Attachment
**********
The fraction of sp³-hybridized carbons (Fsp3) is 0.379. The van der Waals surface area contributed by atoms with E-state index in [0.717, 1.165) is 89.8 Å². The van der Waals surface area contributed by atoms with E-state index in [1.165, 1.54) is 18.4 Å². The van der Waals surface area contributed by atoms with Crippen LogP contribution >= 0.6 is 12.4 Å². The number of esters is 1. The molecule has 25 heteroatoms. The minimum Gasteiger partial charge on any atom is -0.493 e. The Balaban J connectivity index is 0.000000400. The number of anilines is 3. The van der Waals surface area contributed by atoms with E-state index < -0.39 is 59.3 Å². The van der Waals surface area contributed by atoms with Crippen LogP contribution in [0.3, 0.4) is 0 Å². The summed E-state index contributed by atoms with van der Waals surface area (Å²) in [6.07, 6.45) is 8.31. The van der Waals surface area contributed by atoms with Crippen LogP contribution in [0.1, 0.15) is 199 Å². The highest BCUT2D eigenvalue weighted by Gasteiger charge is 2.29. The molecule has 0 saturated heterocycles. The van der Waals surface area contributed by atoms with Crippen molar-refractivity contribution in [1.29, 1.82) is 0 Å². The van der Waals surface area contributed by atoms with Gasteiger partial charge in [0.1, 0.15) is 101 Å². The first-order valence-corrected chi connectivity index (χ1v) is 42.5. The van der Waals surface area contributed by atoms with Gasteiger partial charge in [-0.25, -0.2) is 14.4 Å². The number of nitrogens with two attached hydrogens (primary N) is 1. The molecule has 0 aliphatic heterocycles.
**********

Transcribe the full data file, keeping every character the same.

The fraction of sp³-hybridized carbons (Fsp3) is 0.379. The van der Waals surface area contributed by atoms with E-state index in [0.717, 1.165) is 89.8 Å². The van der Waals surface area contributed by atoms with E-state index in [1.165, 1.54) is 18.4 Å². The van der Waals surface area contributed by atoms with Crippen LogP contribution >= 0.6 is 12.4 Å². The number of esters is 1. The molecule has 25 heteroatoms. The minimum Gasteiger partial charge on any atom is -0.493 e. The Balaban J connectivity index is 0.000000400. The number of anilines is 3. The van der Waals surface area contributed by atoms with E-state index < -0.39 is 59.3 Å². The van der Waals surface area contributed by atoms with Crippen LogP contribution in [0.3, 0.4) is 0 Å². The summed E-state index contributed by atoms with van der Waals surface area (Å²) in [6.07, 6.45) is 8.31. The van der Waals surface area contributed by atoms with Crippen LogP contribution in [0.1, 0.15) is 199 Å². The highest BCUT2D eigenvalue weighted by Gasteiger charge is 2.29. The molecule has 0 saturated heterocycles. The van der Waals surface area contributed by atoms with Crippen molar-refractivity contribution in [1.29, 1.82) is 0 Å². The van der Waals surface area contributed by atoms with Gasteiger partial charge in [0.1, 0.15) is 101 Å². The first-order valence-corrected chi connectivity index (χ1v) is 42.5. The van der Waals surface area contributed by atoms with Gasteiger partial charge in [-0.25, -0.2) is 14.4 Å². The number of nitrogens with two attached hydrogens (primary N) is 1. The molecule has 0 aliphatic heterocycles.